Produced water is an inevitable feature of oil and gas production. It is a liquid phase that is associated to oil and gas in the reservoir and co-produced during production operations. Following treatment, the water may be reinjected into the reservoir or discharged, subject to controls on residual oil and chemical content which may be derived from the reservoir or from chemicals added to the production process. “Although results from environmental monitoring have shown little or no environmental impact to date, our industry is taking its responsibility seriously and is committed to demonstrating responsible management of such discharges,” says Sureiya Pochee, IOGP Environment Committee Manager. The new IOGP Report 633 – Risk Based Assessment of Offshore Produced Water Discharges aims to broaden the understanding and acceptance of Risk Based Assessment (RBA) techniques. The report promotes RBA as a valuable tool, which can be used from the design stage through to the end of field life, to evaluate risks and help understand the potential effects of produced water discharges. “This report is a quite technical one as it covers a complex discipline, however its contribution to environmental management in the industry is invaluable.” Sureiya adds.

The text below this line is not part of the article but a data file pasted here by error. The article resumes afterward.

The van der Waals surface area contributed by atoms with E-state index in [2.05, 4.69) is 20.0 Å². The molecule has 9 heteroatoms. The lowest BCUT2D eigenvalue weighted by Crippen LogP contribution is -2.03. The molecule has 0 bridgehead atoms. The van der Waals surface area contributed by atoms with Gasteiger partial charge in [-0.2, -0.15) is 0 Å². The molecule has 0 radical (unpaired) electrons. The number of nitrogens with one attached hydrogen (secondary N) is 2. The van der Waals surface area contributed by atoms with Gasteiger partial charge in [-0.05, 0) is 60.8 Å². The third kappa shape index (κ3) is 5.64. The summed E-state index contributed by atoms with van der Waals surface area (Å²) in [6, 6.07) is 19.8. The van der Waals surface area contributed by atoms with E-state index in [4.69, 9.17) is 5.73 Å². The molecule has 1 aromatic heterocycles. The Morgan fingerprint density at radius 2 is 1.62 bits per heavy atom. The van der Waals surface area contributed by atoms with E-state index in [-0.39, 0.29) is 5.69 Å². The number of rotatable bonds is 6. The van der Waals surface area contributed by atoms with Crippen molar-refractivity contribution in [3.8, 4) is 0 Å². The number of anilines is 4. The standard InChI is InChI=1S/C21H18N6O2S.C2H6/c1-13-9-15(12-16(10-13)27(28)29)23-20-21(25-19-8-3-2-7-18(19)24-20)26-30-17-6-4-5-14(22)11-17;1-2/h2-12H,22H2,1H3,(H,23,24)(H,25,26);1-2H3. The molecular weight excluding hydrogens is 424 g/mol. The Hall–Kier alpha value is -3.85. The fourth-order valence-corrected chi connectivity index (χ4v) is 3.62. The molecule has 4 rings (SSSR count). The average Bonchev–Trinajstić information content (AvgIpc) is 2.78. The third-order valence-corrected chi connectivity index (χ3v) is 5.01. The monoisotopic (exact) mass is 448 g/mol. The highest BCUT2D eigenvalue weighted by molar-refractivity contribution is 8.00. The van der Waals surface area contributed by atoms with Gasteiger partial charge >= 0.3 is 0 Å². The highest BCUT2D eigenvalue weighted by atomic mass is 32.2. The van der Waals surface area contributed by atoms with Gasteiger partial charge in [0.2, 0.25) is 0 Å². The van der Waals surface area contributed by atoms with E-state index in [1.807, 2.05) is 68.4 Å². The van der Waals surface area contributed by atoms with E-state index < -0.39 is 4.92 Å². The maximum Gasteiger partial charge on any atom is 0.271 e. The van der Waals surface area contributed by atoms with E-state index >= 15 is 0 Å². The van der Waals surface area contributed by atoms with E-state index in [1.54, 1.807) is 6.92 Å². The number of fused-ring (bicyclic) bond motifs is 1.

The key objectives of the report are
- to provide an overview of the RBA process as it is applied to offshore produced water discharges in both the design and operational stages of a project
- to give practitioners information about key steps in the process and the options available within these steps
- to provide a framework that allows a RBA to be designed and implemented efficiently
- to facilitate demonstration of acceptable risks for offshore produced water discharges
“Applying ecological risk assessment principles in the management of produced water discharges enables us in a much better way to address local environmental sensitivities,” Mathijs Smit, Chair of the IOGP Produced Water Task Force, says.
“Finalizing this document is just the first step towards success. The biggest challenge however is yet to come: convincing operators and regulators of adopting and applying the principles described. And IOGP has a significant role to play in this part.”